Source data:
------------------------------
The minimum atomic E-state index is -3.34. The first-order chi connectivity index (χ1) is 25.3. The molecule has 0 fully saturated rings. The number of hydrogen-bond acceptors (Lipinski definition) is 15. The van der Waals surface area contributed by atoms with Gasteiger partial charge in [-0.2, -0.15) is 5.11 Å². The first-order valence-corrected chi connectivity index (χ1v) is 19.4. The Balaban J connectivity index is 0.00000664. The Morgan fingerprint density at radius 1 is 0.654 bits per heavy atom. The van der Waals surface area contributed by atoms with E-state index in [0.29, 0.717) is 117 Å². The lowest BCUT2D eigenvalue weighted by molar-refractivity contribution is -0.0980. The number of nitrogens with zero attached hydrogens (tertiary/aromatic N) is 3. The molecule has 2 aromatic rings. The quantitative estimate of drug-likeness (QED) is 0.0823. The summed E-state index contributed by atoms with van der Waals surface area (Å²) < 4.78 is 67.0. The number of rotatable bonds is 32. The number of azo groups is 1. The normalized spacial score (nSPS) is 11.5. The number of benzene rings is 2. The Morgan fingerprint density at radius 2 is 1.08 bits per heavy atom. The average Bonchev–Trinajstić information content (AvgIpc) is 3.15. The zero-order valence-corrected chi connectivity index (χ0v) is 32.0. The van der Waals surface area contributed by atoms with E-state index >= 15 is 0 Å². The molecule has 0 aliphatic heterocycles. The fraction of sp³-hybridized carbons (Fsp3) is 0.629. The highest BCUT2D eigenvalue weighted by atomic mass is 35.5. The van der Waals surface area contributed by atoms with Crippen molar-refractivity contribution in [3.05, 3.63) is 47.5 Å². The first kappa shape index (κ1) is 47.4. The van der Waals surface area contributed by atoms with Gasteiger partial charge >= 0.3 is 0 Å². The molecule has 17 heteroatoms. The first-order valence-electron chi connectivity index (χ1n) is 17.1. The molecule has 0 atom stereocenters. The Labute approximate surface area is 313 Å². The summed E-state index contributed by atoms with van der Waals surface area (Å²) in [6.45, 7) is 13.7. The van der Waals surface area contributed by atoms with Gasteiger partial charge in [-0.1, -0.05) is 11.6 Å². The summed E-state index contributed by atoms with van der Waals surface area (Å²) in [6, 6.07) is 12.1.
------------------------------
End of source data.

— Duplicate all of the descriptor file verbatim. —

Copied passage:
The minimum atomic E-state index is -3.34. The first-order chi connectivity index (χ1) is 25.3. The molecule has 0 fully saturated rings. The number of hydrogen-bond acceptors (Lipinski definition) is 15. The van der Waals surface area contributed by atoms with Gasteiger partial charge in [-0.2, -0.15) is 5.11 Å². The first-order valence-corrected chi connectivity index (χ1v) is 19.4. The Balaban J connectivity index is 0.00000664. The Morgan fingerprint density at radius 1 is 0.654 bits per heavy atom. The van der Waals surface area contributed by atoms with E-state index in [0.29, 0.717) is 117 Å². The lowest BCUT2D eigenvalue weighted by molar-refractivity contribution is -0.0980. The number of nitrogens with zero attached hydrogens (tertiary/aromatic N) is 3. The molecule has 2 aromatic rings. The quantitative estimate of drug-likeness (QED) is 0.0823. The summed E-state index contributed by atoms with van der Waals surface area (Å²) < 4.78 is 67.0. The number of rotatable bonds is 32. The number of azo groups is 1. The normalized spacial score (nSPS) is 11.5. The number of benzene rings is 2. The Morgan fingerprint density at radius 2 is 1.08 bits per heavy atom. The average Bonchev–Trinajstić information content (AvgIpc) is 3.15. The zero-order valence-corrected chi connectivity index (χ0v) is 32.0. The van der Waals surface area contributed by atoms with E-state index >= 15 is 0 Å². The molecule has 0 aliphatic heterocycles. The fraction of sp³-hybridized carbons (Fsp3) is 0.629. The highest BCUT2D eigenvalue weighted by atomic mass is 35.5. The van der Waals surface area contributed by atoms with Crippen molar-refractivity contribution in [3.05, 3.63) is 47.5 Å². The first kappa shape index (κ1) is 47.4. The van der Waals surface area contributed by atoms with Gasteiger partial charge >= 0.3 is 0 Å². The molecule has 17 heteroatoms. The first-order valence-electron chi connectivity index (χ1n) is 17.1. The molecule has 0 atom stereocenters. The Labute approximate surface area is 313 Å². The summed E-state index contributed by atoms with van der Waals surface area (Å²) in [6.45, 7) is 13.7. The van der Waals surface area contributed by atoms with Gasteiger partial charge in [-0.1, -0.05) is 11.6 Å². The summed E-state index contributed by atoms with van der Waals surface area (Å²) in [6, 6.07) is 12.1.